Death Toll in German Train Crash Rises to 8

Police stand beside two trains that collided head-on near Bad Aibling, southern Germany, Tuesday, Feb. 9, 2016. Photo: Uwe Lein / AP

BERLIN — German police say the death toll in the train crash in southern Germany has risen to eight. Police spokesman Stefan Sonntag said 150 people were injured in the Tuesday morning crash, including 50 severely.

The two trains crashed head-on into each other shortly before 7 a.m. on the single line that runs next to the Mangfall river in Bad Aibling, Bavaria.

Injured people are being carried by helicopter and boat from the inaccessible site of a train crash in southern Germany.

Rescue helicopters are carrying people on a rope across the Mangfall river to ambulances waiting on the other side, four hours after the two trains crashed head-on. Federal police spokesman Stefan Brandl says the stretch of line on which the two trains crashed is squeezed between the Mangfall river on one side and a forest on the other, which is making rescue operations very difficult.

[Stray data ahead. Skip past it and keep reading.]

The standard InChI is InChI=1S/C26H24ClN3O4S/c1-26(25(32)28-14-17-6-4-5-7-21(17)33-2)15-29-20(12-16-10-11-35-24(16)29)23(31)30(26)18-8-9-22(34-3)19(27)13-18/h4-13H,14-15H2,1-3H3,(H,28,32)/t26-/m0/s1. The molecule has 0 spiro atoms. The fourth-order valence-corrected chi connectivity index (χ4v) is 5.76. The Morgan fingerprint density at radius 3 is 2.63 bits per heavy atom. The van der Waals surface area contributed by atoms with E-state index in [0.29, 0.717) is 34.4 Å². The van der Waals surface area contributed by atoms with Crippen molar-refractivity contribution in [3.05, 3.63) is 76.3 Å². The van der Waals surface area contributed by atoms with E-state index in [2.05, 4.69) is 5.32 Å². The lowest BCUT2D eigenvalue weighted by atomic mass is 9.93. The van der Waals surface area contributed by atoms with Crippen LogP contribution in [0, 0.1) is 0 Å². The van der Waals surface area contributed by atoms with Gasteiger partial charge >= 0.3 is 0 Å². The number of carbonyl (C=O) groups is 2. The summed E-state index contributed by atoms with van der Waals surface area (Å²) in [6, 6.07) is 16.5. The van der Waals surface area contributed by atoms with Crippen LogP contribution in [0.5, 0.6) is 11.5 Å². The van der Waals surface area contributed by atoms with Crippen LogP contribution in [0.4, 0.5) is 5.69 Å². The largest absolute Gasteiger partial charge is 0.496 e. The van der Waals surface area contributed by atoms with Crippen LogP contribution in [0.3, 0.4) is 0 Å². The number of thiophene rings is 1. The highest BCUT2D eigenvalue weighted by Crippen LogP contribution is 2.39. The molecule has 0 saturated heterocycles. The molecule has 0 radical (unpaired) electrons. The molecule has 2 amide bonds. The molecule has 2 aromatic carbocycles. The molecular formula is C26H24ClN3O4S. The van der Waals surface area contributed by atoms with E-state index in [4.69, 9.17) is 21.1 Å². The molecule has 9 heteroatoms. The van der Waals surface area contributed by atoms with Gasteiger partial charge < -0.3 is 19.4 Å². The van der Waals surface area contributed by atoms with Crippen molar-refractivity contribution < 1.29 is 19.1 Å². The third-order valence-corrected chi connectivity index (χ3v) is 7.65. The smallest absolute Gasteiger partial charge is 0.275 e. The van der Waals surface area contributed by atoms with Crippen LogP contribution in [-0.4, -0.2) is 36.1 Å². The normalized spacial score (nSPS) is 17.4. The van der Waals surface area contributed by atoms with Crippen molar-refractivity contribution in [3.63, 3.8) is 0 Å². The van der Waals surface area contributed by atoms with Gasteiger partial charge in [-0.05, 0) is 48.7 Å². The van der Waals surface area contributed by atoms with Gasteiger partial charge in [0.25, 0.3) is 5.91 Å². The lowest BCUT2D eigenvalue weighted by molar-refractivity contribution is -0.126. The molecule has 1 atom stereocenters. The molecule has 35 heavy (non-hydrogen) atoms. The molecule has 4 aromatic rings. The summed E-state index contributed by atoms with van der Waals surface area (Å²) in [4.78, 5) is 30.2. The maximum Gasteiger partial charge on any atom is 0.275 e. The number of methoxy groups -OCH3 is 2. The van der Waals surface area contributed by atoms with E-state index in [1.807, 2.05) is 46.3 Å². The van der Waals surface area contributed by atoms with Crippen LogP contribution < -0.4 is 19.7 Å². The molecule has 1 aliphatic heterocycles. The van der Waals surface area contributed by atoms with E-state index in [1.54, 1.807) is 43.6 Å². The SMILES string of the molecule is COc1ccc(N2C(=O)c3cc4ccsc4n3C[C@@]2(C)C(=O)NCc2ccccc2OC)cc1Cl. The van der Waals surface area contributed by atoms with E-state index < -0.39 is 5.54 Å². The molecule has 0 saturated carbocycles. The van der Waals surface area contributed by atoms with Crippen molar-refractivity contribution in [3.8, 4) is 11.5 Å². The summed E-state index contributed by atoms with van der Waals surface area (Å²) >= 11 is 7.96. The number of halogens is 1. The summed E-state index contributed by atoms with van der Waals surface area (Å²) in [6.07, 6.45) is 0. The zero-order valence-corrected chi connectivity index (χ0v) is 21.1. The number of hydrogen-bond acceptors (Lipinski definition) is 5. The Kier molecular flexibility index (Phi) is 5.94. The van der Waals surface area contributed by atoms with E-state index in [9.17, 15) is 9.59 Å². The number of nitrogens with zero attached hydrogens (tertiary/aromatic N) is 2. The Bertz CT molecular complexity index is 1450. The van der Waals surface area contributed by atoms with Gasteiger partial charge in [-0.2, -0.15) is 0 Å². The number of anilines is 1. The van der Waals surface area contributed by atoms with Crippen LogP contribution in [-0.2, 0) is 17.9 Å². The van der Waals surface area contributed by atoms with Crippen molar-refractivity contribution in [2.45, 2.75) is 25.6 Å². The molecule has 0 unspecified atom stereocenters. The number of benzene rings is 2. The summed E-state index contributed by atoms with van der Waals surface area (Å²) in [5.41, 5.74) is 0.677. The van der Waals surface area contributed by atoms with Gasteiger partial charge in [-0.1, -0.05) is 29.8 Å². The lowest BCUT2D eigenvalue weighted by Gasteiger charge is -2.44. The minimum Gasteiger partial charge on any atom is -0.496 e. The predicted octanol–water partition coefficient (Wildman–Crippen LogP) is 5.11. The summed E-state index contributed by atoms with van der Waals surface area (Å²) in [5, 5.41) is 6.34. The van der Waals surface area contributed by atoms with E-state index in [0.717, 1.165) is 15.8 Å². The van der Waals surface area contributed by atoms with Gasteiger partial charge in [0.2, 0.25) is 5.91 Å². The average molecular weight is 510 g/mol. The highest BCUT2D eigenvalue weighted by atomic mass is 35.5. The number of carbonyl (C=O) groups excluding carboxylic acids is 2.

A German news agency reported that the rail line is used by commuters going to Munich for work. Usually schoolchildren also take the trains, but they are currently on winter vacation.

The operator of the two trains that crashed, Bayerische Oberlandbahn, says on its website that the trains of the so-called Meridian line both partially derailed and are wedged into each other.

Both the trains' operator and federal police in Bavaria have activated phone hotlines for family and relatives.

The statement did not address the cause of the crash, and officials decline to comment on it.

Story: Associated Press